Euler #7: 10001st Prime

By listing the first six prime numbers: 2, 3, 5, 7, 11, and 13, we can see that the 6th prime is 13.

What is the 10001st prime number?

There are many prime-finding sieves. The ancient prototype is the Sieve of Eratosthenes, discovered circa 250 BC. There are other more modern and faster sieves such as the Sieve of Sundaram or the Sieve of Atkin. Since it’s an oldie but goodie, let’s go with a modified version of Eratosthenes.

Normally, a list is generated then multiples of numbers are crossed off leaving behind the primes. Here, let’s try something different. The idea is to iterate through numbers without crossing off future multiples. As a new number is encountered, we check our list of found primes to see if any of them divides the new number. If not, the new number is prime and is added to a second list of primes.

def find_nth_prime(n):
    """Modified version of the Sieve of Eratosthenes.  Instead of crossing off
    future multiples (except for multiples of 2), use found primes to check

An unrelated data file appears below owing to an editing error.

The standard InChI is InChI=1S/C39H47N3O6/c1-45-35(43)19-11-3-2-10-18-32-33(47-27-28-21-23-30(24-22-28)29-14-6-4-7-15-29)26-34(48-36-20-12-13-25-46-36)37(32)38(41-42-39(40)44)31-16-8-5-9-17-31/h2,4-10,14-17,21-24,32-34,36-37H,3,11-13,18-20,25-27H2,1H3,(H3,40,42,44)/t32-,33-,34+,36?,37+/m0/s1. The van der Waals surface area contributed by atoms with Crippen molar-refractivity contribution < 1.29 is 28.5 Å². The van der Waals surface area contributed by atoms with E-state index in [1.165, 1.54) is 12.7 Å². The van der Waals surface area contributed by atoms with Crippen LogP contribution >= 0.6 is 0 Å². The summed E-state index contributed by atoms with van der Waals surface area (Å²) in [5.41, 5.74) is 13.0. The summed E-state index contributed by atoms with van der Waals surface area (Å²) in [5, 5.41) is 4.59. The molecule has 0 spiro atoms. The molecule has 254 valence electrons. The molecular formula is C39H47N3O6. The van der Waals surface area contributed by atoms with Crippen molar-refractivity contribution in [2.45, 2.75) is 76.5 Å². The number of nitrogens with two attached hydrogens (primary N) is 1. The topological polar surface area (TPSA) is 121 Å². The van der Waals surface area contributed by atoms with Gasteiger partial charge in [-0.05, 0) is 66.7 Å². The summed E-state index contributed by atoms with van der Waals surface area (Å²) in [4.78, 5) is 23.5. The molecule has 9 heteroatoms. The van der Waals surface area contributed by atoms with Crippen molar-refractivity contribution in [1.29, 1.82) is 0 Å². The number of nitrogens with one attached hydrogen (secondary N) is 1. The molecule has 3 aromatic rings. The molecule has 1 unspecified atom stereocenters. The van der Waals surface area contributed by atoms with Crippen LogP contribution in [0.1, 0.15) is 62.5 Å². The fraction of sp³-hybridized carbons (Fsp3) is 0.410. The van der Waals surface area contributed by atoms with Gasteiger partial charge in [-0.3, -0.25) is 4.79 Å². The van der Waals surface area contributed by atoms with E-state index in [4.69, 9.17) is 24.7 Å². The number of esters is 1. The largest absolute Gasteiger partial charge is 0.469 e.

for divisibility.  Return the nth prime once it is found.
    primes = [2] # So we can skip by 2s.
    test_number = 3
    while len(primes) != n:
        for prime in primes:
            has_loop_fully_completed = False
            if test_number % prime == 0:
                # We have found a composite number
            has_loop_fully_completed = True
        if has_loop_fully_completed:
            # Tried all found primes and found no clean division.
            # Therefore test_number is prime.
        test_number += 2
    return primes[-1]

Running find_nth_prime(10001) returns 104743, which is indeed the 10001st prime.

Now, how does this algorithm scale up? I think it’d be fun to graphically determine the algorithm’s time complexity. The idea is to plot a graph of average execution time versus n.

Average execution time of find_nth_prime(n).  Looks polynomial.

A little jagged, but the pattern is clear. This algorithm has terrible time complexity! That curve suggests a time complexity of \mathcal{O}(n^2). With large n, the algorithm will run at a snail’s pace. That’s a far cry from the optimal implementation’s complexity of \mathcal{O}(n\log{\log{n}}).

There’s a flaw with this algorithm. Prime numbers larger than \frac{n}{2} will never be able to divide n cleanly. However, accounting for this will only end up halving the complexity. It’ll still be polynomial of degree two.

My slow algorithm will suffice for now. But as I encounter more difficult prime-finding problems, I’ll be revisiting sieve algorithms and making improvements on them.